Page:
"The FBI's efforts ... have been hindered by a lack of applicable federal criminal statutes," added the bureau's Deputy Assistant Director John Lewis at the same Senate hearing, calling it "particularly frustrating."
"While it is a relatively simple matter to prosecute extremists who have committed arson or detonated explosive devices, under existing federal statutes it is difficult, if not impossible, to address a campaign of low-level criminal activity like that of SHAC," he said, calling their efforts against Huntingdon an "organized, multi-state campaign of intimidation, vandalism, threats and coercion."
One particular issue federal officials highlight is the need for a so-called predicate offense to get a warrant for electronic surveillance. Unless there is evidence that a federal crime has been committed, the FBI cannot get a warrant to tap the phones, e-mails and Web sites of animal rights groups -- often the only way to build a case against them.
But some civil liberties advocates have slated the bill's provisions as overbroad and unnecessary, charging that legitimate protests that damage a company's bottom line would be criminalized by the new law.
"Disrupting business and hurting profits isn't terrorism," said Will Potter, a freelance reporter and animal rights sympathizer who has testified before Congress about the civil liberties impact of the proposed law. "It's effective activism. Businesses exist to make money, and if activists want to change a business practice, they must make that practice unprofitable."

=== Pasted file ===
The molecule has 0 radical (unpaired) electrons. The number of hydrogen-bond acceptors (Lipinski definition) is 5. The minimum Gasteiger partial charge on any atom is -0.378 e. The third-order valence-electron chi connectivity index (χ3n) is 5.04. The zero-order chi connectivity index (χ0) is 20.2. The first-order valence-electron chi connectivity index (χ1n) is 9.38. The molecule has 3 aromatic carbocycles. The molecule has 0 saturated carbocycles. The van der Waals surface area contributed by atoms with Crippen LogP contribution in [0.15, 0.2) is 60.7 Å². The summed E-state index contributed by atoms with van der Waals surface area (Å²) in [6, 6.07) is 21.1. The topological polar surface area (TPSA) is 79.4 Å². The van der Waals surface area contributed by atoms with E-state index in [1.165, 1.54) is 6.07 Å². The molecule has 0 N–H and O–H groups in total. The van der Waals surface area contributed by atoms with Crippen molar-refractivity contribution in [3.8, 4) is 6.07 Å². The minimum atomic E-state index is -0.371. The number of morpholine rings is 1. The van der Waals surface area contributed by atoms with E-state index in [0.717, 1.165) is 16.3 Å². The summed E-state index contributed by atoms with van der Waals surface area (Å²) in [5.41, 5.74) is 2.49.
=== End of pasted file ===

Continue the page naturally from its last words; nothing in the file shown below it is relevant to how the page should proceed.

He added that was the principle that guided the lunch-counter campaigns of civil rights activists and the divestment campaigns of anti-apartheid groups. "The tactics of Martin Luther King and Gandhi are now terrorism," he concluded.
The jail terms handed down this week were less than the minimum recommended in federal sentencing guidelines by between 25 and 30 percent, the federal prosecutor in the case told UPI.
Nonetheless, Assistant U.S. Attorney Ricardo Solano said he was content. "We asked for sentences within the guidelines," he said, "but these are appropriate sentences that send a message."
The judge, Anne Thompson, sentenced the group's former president, Kevin Kjonaas of Minneapolis, to six years. Lauren Gazzola, of Connecticut who had been the group's campaign coordinator, was sentenced to four years and four months, while its Web coordinator, Jacob Conroy, 30, of Oakland, Calif., received four years.
Wednesday, Joshua Harper, the group's West Coast coordinator was sentenced to three years. All the defendants will serve another three years of supervised release -- comparable to parole, which does not exist in the federal system -- once they have completed their sentences.
In her remarks, Thompson acknowledged receiving thousands of letters supporting the defendants, according to the New York Times.
The defendants, who claimed their actions were protected by the first amendment, have pledged to appeal.
Pharmaceutical Industry Delighted With Jailing Animal Rights Activists
The activists, which were associated with an organization known as Stop Huntingdon Animal Cruelty, or SHAC, were sentenced Tuesday in U.S. District Court in New Jersey based on six counts, including conspiracy to violate the Animal Enterprise Protection Act by attempting to put Huntingdon Life Sciences out of business, terrorizing the company's employees and harassing its clients, which include big pharma companies.
Kevin Kjonaas, the president of SHAC, received 72 months in prison, the stiffest sentence. Two other members received 52 months and 48 months in prison. Another SHAC member was sentenced Wednesday to 48 months in prison, and two other members are scheduled to be sentenced next week.